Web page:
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A bit after ending a tumultuous 4-year relationship with someone I’d lived with, I started dating someone I’d known and liked for a few months, “W.” We hit it off very well and became more serious, and he gave me tons of attention in a way my ex never had. He was absolutely crazy about me, and I about him. Then out of the blue, in the middle of the night, his father died just two months into us being together.
Though I felt a bit uncomfortable with it, I knew right away I had to (and wanted to be) the person that would be by his side, though we had only begun to get serious. (I had never met his family beyond brief introductions.) I attended everything with him, giving him space but letting him know I was there if he needed me. He wanted me over nearly every night, contacted me frequently, and I could tell he really appreciated my being there for him. His mother, obviously completely distraught, started to lean on him, her only child, for many things. He is living with her. And I know this is necessary.
The thing is, it’s been just over a month now since his father passed, and things have changed between W and me. We still speak daily and see each other multiple times a week, but there is an obvious change in the dynamic between us. I am worried you will judge me as sounding selfish for feeling this way, but I feel this is a very hard situation to be in when one’s trying to develop a new relationship.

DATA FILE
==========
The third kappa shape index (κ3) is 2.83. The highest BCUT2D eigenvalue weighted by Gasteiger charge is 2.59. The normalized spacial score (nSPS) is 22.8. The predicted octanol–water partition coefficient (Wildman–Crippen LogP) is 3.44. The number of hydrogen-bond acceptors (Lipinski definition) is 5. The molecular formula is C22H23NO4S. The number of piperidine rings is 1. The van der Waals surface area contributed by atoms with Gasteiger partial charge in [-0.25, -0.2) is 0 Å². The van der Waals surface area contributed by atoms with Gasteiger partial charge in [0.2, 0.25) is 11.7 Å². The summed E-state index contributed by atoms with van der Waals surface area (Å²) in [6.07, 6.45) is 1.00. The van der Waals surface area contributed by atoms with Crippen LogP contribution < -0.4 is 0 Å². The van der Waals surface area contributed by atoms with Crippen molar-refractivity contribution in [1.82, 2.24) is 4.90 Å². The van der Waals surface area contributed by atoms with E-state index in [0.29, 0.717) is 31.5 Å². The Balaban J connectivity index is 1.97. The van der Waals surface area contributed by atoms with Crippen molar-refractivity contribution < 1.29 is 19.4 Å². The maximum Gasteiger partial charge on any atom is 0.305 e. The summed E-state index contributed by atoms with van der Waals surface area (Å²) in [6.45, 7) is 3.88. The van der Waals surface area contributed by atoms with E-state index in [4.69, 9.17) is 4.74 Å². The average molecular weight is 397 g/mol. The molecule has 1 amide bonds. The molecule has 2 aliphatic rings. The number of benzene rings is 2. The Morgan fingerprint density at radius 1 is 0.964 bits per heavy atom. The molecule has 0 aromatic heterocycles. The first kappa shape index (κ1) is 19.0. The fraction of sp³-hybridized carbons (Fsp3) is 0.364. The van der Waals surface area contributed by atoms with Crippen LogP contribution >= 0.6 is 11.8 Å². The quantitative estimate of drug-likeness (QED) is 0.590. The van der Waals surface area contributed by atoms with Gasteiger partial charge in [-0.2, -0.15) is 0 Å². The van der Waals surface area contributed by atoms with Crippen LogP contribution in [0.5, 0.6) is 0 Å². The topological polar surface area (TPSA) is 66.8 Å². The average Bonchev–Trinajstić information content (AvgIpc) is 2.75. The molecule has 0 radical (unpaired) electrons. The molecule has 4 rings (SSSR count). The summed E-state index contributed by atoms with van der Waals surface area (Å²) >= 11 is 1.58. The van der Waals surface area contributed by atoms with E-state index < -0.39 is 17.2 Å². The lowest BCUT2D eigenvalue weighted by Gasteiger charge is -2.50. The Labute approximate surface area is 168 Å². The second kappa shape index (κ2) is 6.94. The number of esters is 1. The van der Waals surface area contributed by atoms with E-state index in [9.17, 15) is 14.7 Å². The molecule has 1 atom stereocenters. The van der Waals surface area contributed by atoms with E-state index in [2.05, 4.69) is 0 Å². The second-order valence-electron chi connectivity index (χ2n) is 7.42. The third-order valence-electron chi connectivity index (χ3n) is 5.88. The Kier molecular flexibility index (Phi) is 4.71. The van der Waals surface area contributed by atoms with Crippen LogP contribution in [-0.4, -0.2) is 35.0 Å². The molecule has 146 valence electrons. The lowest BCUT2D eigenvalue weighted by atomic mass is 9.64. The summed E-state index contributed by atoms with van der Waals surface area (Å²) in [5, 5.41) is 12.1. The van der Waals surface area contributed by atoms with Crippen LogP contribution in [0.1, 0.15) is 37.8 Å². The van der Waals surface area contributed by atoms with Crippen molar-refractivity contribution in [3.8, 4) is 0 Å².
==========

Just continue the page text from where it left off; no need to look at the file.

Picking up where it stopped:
I’m struggling with knowing the difference between him being distant because he’s upset about his father or whether he’s just not feeling the relationship anymore. We haven’t discussed his father at all because I feel it is his choice to bring it up when he’s ready and I’m not going to initiate it. (He was not someone to wear his heart on his sleeve to begin with).
I think at this point I am kind of an escape for him, someone to make him smile and take his mind off what he’s feeling. I feel sad for him all the time and wish he’d be more vulnerable, but I know that everyone experiences grief differently and this may just be how he’s responding. I really like him and want to stick this out, but my insecurities are telling me he is pulling away.
Do you think I’m wrong for feeling this way? I want to just believe it is solely because of his father, but I don’t know. I feel awful that this happened to him, and I don’t know how to process everything. Please help. — Dating Grief
There are major stressors in life that are bound to affect, if not totally change, relationships and top among them is a death in the family. That your relationship has been affected by death so early on, before you had a chance to create much of a foundation, is tough, but it doesn’t mean your relationship is doomed. There are three C’s you need for your relationship to succeed: compatibility, compassion and communication. Any relationship has to have them — among other things — to succeed, but in a situation like yours, you need an extra big dose of each.